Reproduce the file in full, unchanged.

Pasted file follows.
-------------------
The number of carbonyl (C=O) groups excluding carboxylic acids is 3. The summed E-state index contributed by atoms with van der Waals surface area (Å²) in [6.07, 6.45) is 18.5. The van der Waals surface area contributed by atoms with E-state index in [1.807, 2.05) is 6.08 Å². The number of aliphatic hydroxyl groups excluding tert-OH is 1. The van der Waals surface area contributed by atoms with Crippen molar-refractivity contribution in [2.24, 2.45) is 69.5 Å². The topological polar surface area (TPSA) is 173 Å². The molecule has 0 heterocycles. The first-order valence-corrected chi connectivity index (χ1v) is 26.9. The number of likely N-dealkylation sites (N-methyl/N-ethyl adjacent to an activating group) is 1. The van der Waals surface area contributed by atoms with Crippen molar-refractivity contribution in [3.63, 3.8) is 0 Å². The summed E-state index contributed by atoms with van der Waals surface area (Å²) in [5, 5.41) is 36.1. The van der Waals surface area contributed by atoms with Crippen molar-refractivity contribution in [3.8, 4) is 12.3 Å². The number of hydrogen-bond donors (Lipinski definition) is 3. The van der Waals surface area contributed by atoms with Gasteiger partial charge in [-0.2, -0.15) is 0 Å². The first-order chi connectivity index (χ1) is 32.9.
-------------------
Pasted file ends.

The number of carbonyl (C=O) groups excluding carboxylic acids is 3. The summed E-state index contributed by atoms with van der Waals surface area (Å²) in [6.07, 6.45) is 18.5. The van der Waals surface area contributed by atoms with E-state index in [1.807, 2.05) is 6.08 Å². The number of aliphatic hydroxyl groups excluding tert-OH is 1. The van der Waals surface area contributed by atoms with Crippen molar-refractivity contribution in [2.24, 2.45) is 69.5 Å². The topological polar surface area (TPSA) is 173 Å². The molecule has 0 heterocycles. The first-order valence-corrected chi connectivity index (χ1v) is 26.9. The number of likely N-dealkylation sites (N-methyl/N-ethyl adjacent to an activating group) is 1. The van der Waals surface area contributed by atoms with Crippen molar-refractivity contribution in [3.63, 3.8) is 0 Å². The summed E-state index contributed by atoms with van der Waals surface area (Å²) in [5, 5.41) is 36.1. The van der Waals surface area contributed by atoms with Crippen molar-refractivity contribution in [3.8, 4) is 12.3 Å². The number of hydrogen-bond donors (Lipinski definition) is 3. The van der Waals surface area contributed by atoms with Gasteiger partial charge in [-0.2, -0.15) is 0 Å². The first-order chi connectivity index (χ1) is 32.9.